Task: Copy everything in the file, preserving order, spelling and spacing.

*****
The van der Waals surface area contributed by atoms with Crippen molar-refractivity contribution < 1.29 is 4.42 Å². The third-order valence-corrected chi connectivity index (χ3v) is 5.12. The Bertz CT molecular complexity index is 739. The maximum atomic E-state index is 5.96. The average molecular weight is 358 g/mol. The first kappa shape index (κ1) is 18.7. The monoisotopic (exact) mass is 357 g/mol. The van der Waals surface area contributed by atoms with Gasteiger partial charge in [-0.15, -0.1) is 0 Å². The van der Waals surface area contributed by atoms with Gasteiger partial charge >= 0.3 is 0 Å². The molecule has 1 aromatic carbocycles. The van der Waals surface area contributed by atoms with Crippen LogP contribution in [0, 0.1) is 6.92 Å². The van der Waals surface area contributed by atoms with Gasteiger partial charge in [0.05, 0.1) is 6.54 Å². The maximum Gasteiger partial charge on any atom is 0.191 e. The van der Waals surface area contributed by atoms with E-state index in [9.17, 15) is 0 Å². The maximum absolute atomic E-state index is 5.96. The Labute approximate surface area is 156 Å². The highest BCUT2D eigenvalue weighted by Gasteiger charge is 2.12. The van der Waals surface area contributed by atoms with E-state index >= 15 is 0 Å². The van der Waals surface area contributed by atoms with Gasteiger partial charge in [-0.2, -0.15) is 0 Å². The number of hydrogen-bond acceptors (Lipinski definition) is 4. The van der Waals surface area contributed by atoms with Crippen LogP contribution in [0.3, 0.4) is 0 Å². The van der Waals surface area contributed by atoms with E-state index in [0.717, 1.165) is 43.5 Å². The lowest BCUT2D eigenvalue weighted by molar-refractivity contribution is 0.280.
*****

The van der Waals surface area contributed by atoms with Crippen molar-refractivity contribution < 1.29 is 4.42 Å². The third-order valence-corrected chi connectivity index (χ3v) is 5.12. The Bertz CT molecular complexity index is 739. The maximum atomic E-state index is 5.96. The average molecular weight is 358 g/mol. The first kappa shape index (κ1) is 18.7. The monoisotopic (exact) mass is 357 g/mol. The van der Waals surface area contributed by atoms with Gasteiger partial charge in [-0.15, -0.1) is 0 Å². The van der Waals surface area contributed by atoms with Gasteiger partial charge >= 0.3 is 0 Å². The molecule has 1 aromatic carbocycles. The van der Waals surface area contributed by atoms with Crippen LogP contribution in [0, 0.1) is 6.92 Å². The van der Waals surface area contributed by atoms with Gasteiger partial charge in [0.05, 0.1) is 6.54 Å². The maximum Gasteiger partial charge on any atom is 0.191 e. The van der Waals surface area contributed by atoms with E-state index in [9.17, 15) is 0 Å². The maximum absolute atomic E-state index is 5.96. The Labute approximate surface area is 156 Å². The highest BCUT2D eigenvalue weighted by Gasteiger charge is 2.12. The van der Waals surface area contributed by atoms with E-state index >= 15 is 0 Å². The van der Waals surface area contributed by atoms with Gasteiger partial charge in [-0.2, -0.15) is 0 Å². The number of hydrogen-bond acceptors (Lipinski definition) is 4. The van der Waals surface area contributed by atoms with Crippen LogP contribution in [0.3, 0.4) is 0 Å². The van der Waals surface area contributed by atoms with E-state index in [0.717, 1.165) is 43.5 Å². The lowest BCUT2D eigenvalue weighted by molar-refractivity contribution is 0.280.